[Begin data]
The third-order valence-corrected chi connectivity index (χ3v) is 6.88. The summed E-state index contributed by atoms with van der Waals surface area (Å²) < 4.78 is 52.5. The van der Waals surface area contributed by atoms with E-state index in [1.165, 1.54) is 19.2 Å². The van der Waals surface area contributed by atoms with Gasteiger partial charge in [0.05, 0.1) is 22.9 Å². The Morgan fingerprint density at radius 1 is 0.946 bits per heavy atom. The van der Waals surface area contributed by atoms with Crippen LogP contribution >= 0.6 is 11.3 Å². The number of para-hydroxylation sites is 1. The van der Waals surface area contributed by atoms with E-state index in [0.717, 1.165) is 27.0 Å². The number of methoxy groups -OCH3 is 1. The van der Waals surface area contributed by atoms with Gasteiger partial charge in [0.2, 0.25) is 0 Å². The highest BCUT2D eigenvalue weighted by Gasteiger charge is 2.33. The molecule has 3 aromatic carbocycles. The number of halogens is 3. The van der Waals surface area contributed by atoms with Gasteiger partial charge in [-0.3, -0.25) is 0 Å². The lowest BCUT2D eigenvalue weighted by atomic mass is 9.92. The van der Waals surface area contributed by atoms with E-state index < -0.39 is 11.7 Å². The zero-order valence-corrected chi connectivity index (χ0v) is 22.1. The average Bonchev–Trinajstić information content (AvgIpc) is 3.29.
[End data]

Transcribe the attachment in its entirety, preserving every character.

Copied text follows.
The third-order valence-corrected chi connectivity index (χ3v) is 6.88. The summed E-state index contributed by atoms with van der Waals surface area (Å²) < 4.78 is 52.5. The van der Waals surface area contributed by atoms with E-state index in [1.165, 1.54) is 19.2 Å². The van der Waals surface area contributed by atoms with Gasteiger partial charge in [0.05, 0.1) is 22.9 Å². The Morgan fingerprint density at radius 1 is 0.946 bits per heavy atom. The van der Waals surface area contributed by atoms with Crippen LogP contribution >= 0.6 is 11.3 Å². The number of para-hydroxylation sites is 1. The van der Waals surface area contributed by atoms with E-state index in [0.717, 1.165) is 27.0 Å². The number of methoxy groups -OCH3 is 1. The van der Waals surface area contributed by atoms with Gasteiger partial charge in [0.2, 0.25) is 0 Å². The highest BCUT2D eigenvalue weighted by Gasteiger charge is 2.33. The molecule has 3 aromatic carbocycles. The number of halogens is 3. The van der Waals surface area contributed by atoms with Gasteiger partial charge in [-0.3, -0.25) is 0 Å². The lowest BCUT2D eigenvalue weighted by atomic mass is 9.92. The van der Waals surface area contributed by atoms with E-state index < -0.39 is 11.7 Å². The zero-order valence-corrected chi connectivity index (χ0v) is 22.1. The average Bonchev–Trinajstić information content (AvgIpc) is 3.29.